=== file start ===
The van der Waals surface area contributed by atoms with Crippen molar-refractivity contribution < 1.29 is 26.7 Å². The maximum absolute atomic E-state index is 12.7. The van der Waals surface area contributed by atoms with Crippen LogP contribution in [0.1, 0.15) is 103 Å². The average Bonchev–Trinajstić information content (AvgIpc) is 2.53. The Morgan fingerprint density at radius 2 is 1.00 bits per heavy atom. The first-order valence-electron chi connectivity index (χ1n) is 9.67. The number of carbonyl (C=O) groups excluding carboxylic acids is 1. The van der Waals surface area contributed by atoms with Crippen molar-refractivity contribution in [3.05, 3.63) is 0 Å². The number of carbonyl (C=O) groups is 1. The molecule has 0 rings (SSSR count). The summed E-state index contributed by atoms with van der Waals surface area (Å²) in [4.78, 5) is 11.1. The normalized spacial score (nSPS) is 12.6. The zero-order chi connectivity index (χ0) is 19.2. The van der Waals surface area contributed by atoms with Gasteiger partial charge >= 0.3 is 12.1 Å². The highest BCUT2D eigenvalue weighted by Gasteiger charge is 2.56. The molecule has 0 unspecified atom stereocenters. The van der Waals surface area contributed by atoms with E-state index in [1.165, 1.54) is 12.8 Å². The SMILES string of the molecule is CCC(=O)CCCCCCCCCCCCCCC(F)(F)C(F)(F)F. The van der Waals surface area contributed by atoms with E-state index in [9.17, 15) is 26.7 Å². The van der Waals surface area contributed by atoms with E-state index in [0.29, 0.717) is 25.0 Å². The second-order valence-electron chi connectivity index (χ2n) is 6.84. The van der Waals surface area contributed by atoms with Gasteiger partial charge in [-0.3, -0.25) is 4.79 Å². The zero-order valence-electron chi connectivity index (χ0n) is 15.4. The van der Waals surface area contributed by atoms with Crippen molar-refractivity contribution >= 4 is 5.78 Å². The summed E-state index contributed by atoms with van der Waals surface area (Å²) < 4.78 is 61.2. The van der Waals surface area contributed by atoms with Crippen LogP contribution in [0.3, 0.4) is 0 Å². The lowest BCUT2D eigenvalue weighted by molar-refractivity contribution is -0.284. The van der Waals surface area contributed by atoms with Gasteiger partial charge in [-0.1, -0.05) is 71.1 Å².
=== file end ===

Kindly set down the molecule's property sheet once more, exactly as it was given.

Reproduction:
The van der Waals surface area contributed by atoms with Crippen molar-refractivity contribution < 1.29 is 26.7 Å². The maximum absolute atomic E-state index is 12.7. The van der Waals surface area contributed by atoms with Crippen LogP contribution in [0.1, 0.15) is 103 Å². The average Bonchev–Trinajstić information content (AvgIpc) is 2.53. The Morgan fingerprint density at radius 2 is 1.00 bits per heavy atom. The first-order valence-electron chi connectivity index (χ1n) is 9.67. The number of carbonyl (C=O) groups excluding carboxylic acids is 1. The van der Waals surface area contributed by atoms with Crippen molar-refractivity contribution in [3.05, 3.63) is 0 Å². The number of carbonyl (C=O) groups is 1. The molecule has 0 rings (SSSR count). The summed E-state index contributed by atoms with van der Waals surface area (Å²) in [4.78, 5) is 11.1. The normalized spacial score (nSPS) is 12.6. The zero-order chi connectivity index (χ0) is 19.2. The van der Waals surface area contributed by atoms with Gasteiger partial charge >= 0.3 is 12.1 Å². The highest BCUT2D eigenvalue weighted by Gasteiger charge is 2.56. The molecule has 0 unspecified atom stereocenters. The van der Waals surface area contributed by atoms with E-state index in [1.165, 1.54) is 12.8 Å². The SMILES string of the molecule is CCC(=O)CCCCCCCCCCCCCCC(F)(F)C(F)(F)F. The van der Waals surface area contributed by atoms with E-state index in [9.17, 15) is 26.7 Å². The van der Waals surface area contributed by atoms with E-state index in [0.29, 0.717) is 25.0 Å². The second-order valence-electron chi connectivity index (χ2n) is 6.84. The van der Waals surface area contributed by atoms with Gasteiger partial charge in [-0.3, -0.25) is 4.79 Å². The zero-order valence-electron chi connectivity index (χ0n) is 15.4. The van der Waals surface area contributed by atoms with Crippen molar-refractivity contribution >= 4 is 5.78 Å². The summed E-state index contributed by atoms with van der Waals surface area (Å²) < 4.78 is 61.2. The van der Waals surface area contributed by atoms with Crippen LogP contribution in [0.3, 0.4) is 0 Å². The lowest BCUT2D eigenvalue weighted by molar-refractivity contribution is -0.284. The van der Waals surface area contributed by atoms with Gasteiger partial charge in [-0.1, -0.05) is 71.1 Å².